Table 1 UK primary care research
Key areas of researchKey contributions to clinical practiceKey areas for future research
Investigating innovative ways to ensure regular professional review of people with asthmaNational guidelines now recommend that telephone reviews can contribute to the provision of flexible support for people with asthma. A key advantage is the opportunity for clinicians to initiate reviews with patients who do not respond to invitationsHow can other forms of remote and/or asynchronous consultation (eg, e-mail, text messaging and videophones) contribute to the care of people with asthma and other long-term conditions?
Understanding and evaluating the use of technology to support patient self-care in asthma and COPDQualitative work and pilot studies suggest that tele-monitoring is welcomed by many patients, and has the potential to support the care of people with respiratory diseaseOngoing trials will generate an evidence base to inform effective and safe development of monitoring technologies. Under what circumstances, and for which patient groups, does such technology provide most benefit?
Exploring aspects of the shift of services for long-term conditions from secondary to primary care, including the role of GPwSIGPwSIs can contribute positively to the development of respiratory care in their locality. Effective pulmonary rehabilitation can be provided in the community by a primary health care teamWhat is the impact of initiatives that aim to increase clinical involvement with service development (such as Managed Clinical Networks and Practice-based Commissioning) on local respiratory care provision? There is a need to develop interventions and test new models of care for people with severe COPD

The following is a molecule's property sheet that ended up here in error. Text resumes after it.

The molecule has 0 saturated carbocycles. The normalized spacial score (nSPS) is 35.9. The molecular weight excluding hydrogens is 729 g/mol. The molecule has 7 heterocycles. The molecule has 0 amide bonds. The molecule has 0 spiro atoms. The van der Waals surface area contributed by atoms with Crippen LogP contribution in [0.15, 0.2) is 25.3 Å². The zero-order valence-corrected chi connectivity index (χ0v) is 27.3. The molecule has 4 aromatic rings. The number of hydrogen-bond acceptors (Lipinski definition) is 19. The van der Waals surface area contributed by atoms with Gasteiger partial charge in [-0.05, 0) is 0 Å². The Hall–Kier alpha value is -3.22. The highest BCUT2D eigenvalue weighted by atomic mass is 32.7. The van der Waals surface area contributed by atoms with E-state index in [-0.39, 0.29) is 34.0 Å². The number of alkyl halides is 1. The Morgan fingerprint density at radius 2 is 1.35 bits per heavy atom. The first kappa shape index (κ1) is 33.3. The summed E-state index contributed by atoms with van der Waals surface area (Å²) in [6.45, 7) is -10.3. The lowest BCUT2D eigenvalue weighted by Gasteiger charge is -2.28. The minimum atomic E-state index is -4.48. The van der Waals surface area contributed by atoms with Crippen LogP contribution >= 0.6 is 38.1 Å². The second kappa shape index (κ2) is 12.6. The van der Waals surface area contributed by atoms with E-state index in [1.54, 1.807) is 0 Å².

Investigating primary care prescribing using computerised databases of anonymised medical records from general practiceThere are concerns about a significant minority of adults and children with asthma who are prescribed inhaled doses in excess of guideline recommendations. Correlation between an increase in pneumonia deaths and the reduction in antibiotic prescribing raises concerns about how GPs determine the need for antibioticsEffective implementation of guidelines remains a challenge, and better evidence-based strategies are required. How can GPs target antibiotics to those most likely to benefit, thereby allowing them to reduce antibiotic prescribing safely?
Tackling inequalities in healthcare and the provision of care for ethnic minoritiesBoth qualitative studies and trials highlight that effective interventions do not translate directly across ethnic boundaries. Practice-based screening for TB increases the detection of active diseaseHow to develop models of care to meet the needs of ethnic minorities remains an unresolved issue
  • COPD, chronic obstructive pulmonary disease; GP, general practitioner; GpwSI, GP with special interest; TB, tuberculosis.